Tuesday, November 1, 2005
American Champion High Country Explorer
The newly certified, go-anywhere two-seater
By the time you read this, I will have completed a two-week vacation trip circumnavigating most of Alaska and some of Western Siberia with an Indiana dentist, Dr. Bill Grider. (Hey, it’s a tough job, but...) Alaska is my kind of place, and despite a dozen trips around the state, I’m always eager to return.
In fact, Alaska was home in the last century when I attended Anchorage High School and the University of Alaska. In addition to attending school as little as possible, I did lots of typical kid stuff—forest fire fighting, radio announcing, construction work, truck driving and some other things I would just as soon not admit to. I also logged my first observer hours in an airplane, a truly rat-bag Civil Air Patrol (CAP) Super Cub named (why do people name their airplanes?) Slow Poke. Despite the numerous air leaks that made winter flying a challenge, the Cub was pure airplane: stick, rudders and throttle, no ups, no extras (and not much heat).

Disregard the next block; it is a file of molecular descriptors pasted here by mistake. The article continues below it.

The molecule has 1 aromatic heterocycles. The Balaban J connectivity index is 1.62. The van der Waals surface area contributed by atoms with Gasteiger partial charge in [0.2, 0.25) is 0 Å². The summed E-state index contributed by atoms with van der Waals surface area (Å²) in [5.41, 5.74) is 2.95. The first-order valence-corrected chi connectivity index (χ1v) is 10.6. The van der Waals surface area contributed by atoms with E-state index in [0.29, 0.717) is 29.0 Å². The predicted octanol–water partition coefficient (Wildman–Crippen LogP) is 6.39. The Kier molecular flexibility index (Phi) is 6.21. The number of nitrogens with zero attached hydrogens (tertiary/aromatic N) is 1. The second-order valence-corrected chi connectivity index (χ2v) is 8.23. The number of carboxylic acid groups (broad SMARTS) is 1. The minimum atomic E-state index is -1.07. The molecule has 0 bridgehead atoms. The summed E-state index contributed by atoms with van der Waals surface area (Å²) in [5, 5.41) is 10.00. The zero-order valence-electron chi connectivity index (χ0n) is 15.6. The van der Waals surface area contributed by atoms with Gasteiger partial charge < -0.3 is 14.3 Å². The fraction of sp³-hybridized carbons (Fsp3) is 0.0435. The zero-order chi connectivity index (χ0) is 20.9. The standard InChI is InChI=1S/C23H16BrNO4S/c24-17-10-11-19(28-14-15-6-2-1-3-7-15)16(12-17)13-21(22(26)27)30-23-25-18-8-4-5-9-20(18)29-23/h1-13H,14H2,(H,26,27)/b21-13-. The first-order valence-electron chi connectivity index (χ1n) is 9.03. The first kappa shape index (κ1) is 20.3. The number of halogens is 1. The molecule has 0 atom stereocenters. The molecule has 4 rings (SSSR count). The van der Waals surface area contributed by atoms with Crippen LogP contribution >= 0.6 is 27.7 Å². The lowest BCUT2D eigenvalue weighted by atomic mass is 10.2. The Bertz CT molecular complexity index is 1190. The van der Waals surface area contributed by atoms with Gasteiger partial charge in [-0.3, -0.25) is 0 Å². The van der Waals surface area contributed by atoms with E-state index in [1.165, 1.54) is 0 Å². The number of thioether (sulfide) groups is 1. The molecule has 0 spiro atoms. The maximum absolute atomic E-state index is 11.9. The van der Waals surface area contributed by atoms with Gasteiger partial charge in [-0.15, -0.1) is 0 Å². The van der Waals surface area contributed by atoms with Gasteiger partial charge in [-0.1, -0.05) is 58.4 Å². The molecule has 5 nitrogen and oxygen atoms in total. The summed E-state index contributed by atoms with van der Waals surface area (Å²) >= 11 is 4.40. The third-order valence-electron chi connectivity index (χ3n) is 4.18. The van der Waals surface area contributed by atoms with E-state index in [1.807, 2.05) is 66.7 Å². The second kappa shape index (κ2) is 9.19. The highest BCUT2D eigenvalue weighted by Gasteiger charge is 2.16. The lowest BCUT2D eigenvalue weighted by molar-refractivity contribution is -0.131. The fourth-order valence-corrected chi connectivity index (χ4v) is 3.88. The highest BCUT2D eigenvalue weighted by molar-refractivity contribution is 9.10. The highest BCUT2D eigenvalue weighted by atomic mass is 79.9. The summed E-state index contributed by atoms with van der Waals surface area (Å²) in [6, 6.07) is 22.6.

The Anchorage CAP squadron also had a Champion 7EC on its line, and I was granted backseat privileges in that taildragger as well. With only 90 hp out front, the Champ wasn’t as enthusiastic as the Cub, but it was still loads of fun, a reasonable off-airport machine with performance that seemed to defy its minimal horsepower.
Champions have gone through a number of iterations since then, and the company line has expanded and improved. Bellanca purchased Champion in the early 1970s and developed the model 8, a symmetrical-wing airplane that would eventually adopt more horsepower and morph from a simple, easy-handling, short-field performer to a talented, advanced aerobatic trainer.
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Labels: Piston Singles